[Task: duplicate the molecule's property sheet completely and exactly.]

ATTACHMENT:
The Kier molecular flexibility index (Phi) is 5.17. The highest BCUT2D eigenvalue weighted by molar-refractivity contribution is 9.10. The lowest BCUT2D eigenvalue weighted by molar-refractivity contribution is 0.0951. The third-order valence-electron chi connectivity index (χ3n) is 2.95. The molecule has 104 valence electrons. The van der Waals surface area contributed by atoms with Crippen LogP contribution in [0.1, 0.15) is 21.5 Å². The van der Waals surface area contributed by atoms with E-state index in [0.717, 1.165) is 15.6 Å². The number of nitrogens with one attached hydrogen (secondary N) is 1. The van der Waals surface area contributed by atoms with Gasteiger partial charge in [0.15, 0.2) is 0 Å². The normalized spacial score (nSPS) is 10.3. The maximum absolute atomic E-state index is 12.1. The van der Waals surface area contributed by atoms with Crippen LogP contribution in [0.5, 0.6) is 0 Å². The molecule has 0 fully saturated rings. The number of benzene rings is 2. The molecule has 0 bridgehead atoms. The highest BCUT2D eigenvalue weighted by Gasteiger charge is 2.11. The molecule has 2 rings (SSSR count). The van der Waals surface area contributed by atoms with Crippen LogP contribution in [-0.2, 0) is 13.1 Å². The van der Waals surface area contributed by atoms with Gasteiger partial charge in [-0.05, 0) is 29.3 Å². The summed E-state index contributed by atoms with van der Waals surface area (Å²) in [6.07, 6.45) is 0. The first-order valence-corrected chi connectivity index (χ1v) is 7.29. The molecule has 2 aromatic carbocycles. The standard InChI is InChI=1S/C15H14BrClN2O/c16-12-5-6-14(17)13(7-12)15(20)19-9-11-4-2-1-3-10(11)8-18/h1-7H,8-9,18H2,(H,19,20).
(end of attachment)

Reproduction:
The Kier molecular flexibility index (Phi) is 5.17. The highest BCUT2D eigenvalue weighted by molar-refractivity contribution is 9.10. The lowest BCUT2D eigenvalue weighted by molar-refractivity contribution is 0.0951. The third-order valence-electron chi connectivity index (χ3n) is 2.95. The molecule has 104 valence electrons. The van der Waals surface area contributed by atoms with Crippen LogP contribution in [0.1, 0.15) is 21.5 Å². The van der Waals surface area contributed by atoms with E-state index in [0.717, 1.165) is 15.6 Å². The number of nitrogens with one attached hydrogen (secondary N) is 1. The van der Waals surface area contributed by atoms with Gasteiger partial charge in [0.15, 0.2) is 0 Å². The normalized spacial score (nSPS) is 10.3. The maximum absolute atomic E-state index is 12.1. The van der Waals surface area contributed by atoms with Crippen LogP contribution in [0.5, 0.6) is 0 Å². The molecule has 0 fully saturated rings. The number of benzene rings is 2. The molecule has 0 bridgehead atoms. The highest BCUT2D eigenvalue weighted by Gasteiger charge is 2.11. The molecule has 2 rings (SSSR count). The van der Waals surface area contributed by atoms with Crippen LogP contribution in [-0.2, 0) is 13.1 Å². The van der Waals surface area contributed by atoms with Gasteiger partial charge in [-0.05, 0) is 29.3 Å². The summed E-state index contributed by atoms with van der Waals surface area (Å²) in [6.07, 6.45) is 0. The first-order valence-corrected chi connectivity index (χ1v) is 7.29. The molecule has 2 aromatic carbocycles. The standard InChI is InChI=1S/C15H14BrClN2O/c16-12-5-6-14(17)13(7-12)15(20)19-9-11-4-2-1-3-10(11)8-18/h1-7H,8-9,18H2,(H,19,20).